- Museum number
- Object: Billingsgate at Bayonne or the Imperial Dinner!
Napoleon, enthroned on a dais, faces one end of a table at which the Spanish royal family is dining. At the opposite end (l.) Queen Maria Louisa, a dishevelled coarse-featured termagant wearing a crown, yells at Prince Ferdinand. They face each other, hands on hips, both having risen from their chairs. She screams: "Now you Villain I'II tell you to your face-and before my dear Friend Boney - You are no child of the Kings. - So you may shut up shop." [Partridge, 'Slang Dict'., attributes the phrase 'shut up shop' = 'be silent' to c. 1850.] He says: "Madam I know all your tricks, and all the tricks of your prince of the peace." A man (? Don Carlos) seated on the farther side of the table, puts his fork to his mouth, saying, "I wish they would let me be at peace." Two younger children sit together on a stool, behind Ferdinand; one says: "Brother dont mind her, we the Infants acknowledge you." Facing each other at the right. end of the table sit Godoy and Charles IV. The former is in back view, but turns his head to shout at the Queen: "Am not I the great Zavallos - will you be silent." The King, wearing a night-cap, plays the violin, with eyes turned upward and towards his wife; he says: "I wish they would let a poor old King play quietly on his fiddle." Napoleon, wearing a plumed bicorne and uniform, rises from his throne to say, with clenched fists: "I'll tell you what if you make such a Riot at my Table - I'll be d - d if I dont send you all to the round House."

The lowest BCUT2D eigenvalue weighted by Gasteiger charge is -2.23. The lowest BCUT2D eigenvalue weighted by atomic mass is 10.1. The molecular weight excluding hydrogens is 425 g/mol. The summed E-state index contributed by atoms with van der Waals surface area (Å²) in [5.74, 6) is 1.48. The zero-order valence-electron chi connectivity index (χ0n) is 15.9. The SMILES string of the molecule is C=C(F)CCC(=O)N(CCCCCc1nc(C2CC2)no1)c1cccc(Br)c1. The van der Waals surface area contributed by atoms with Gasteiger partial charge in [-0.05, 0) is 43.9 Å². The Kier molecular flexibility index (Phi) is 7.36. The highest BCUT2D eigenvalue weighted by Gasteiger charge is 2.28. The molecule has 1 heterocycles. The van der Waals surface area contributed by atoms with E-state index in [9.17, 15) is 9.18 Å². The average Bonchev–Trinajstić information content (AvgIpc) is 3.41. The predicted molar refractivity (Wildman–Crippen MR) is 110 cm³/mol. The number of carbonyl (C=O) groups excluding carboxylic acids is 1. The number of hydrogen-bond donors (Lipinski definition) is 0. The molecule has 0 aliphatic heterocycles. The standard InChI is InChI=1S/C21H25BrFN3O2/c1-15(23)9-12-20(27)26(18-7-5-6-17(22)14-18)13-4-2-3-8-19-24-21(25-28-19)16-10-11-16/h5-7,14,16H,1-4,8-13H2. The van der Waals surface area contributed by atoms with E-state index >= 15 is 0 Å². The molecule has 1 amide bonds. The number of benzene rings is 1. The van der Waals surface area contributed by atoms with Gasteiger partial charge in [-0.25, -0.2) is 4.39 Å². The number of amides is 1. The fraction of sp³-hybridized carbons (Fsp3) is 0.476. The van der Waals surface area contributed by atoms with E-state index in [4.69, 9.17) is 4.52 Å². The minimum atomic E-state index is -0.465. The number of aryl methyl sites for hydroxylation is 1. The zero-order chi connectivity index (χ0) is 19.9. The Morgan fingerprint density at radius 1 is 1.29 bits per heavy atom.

10 July 1808.
- Production date
Height: 242 millimetres
Width: 340 millimetres
- Curator's comments
- (Description and comment from M. Dorothy George, 'Catalogue of Political and Personal Satires in the British Museum', VIII, 1947)
In the violent quarrel at Bayonne (5 May) between Charles IV, Ferdinand, and the Queen, the Queen attacked Ferdinand 'with a stream of abuse worthy of a fishwife' (Oman, Hist, of the 'Peninsular War', i. 53), and is said to have told him he was illegitimate. 'Ann'. Reg., 1808, p. 155 f. Napoleon intervened and quelled Ferdinand by threatening to treat him as a rebel if he did not at once restore the crown to his father (who had abdicated owing to the revolt in Aranjuez in March). Napoleon said no one could imagine 'the hatred of the mother for her son or of the son for his father and mother ... he would try to break into the conversation so as not to soil his ears with so much that was disgusting'. Caulaincourt, 'Memoirs', 1935, i. 456. The two youngest children are the Duke of Cadiz and the Infanta Maria: their title accounts for their youthfulness in the print (see BMSat 10998). See BMSat 10990, &c.
Grego, 'Rowlandson', ii. 93 f. Broadley, i. 270.
- Not on display
- Acquisition date
- Prints and Drawings
- Registration number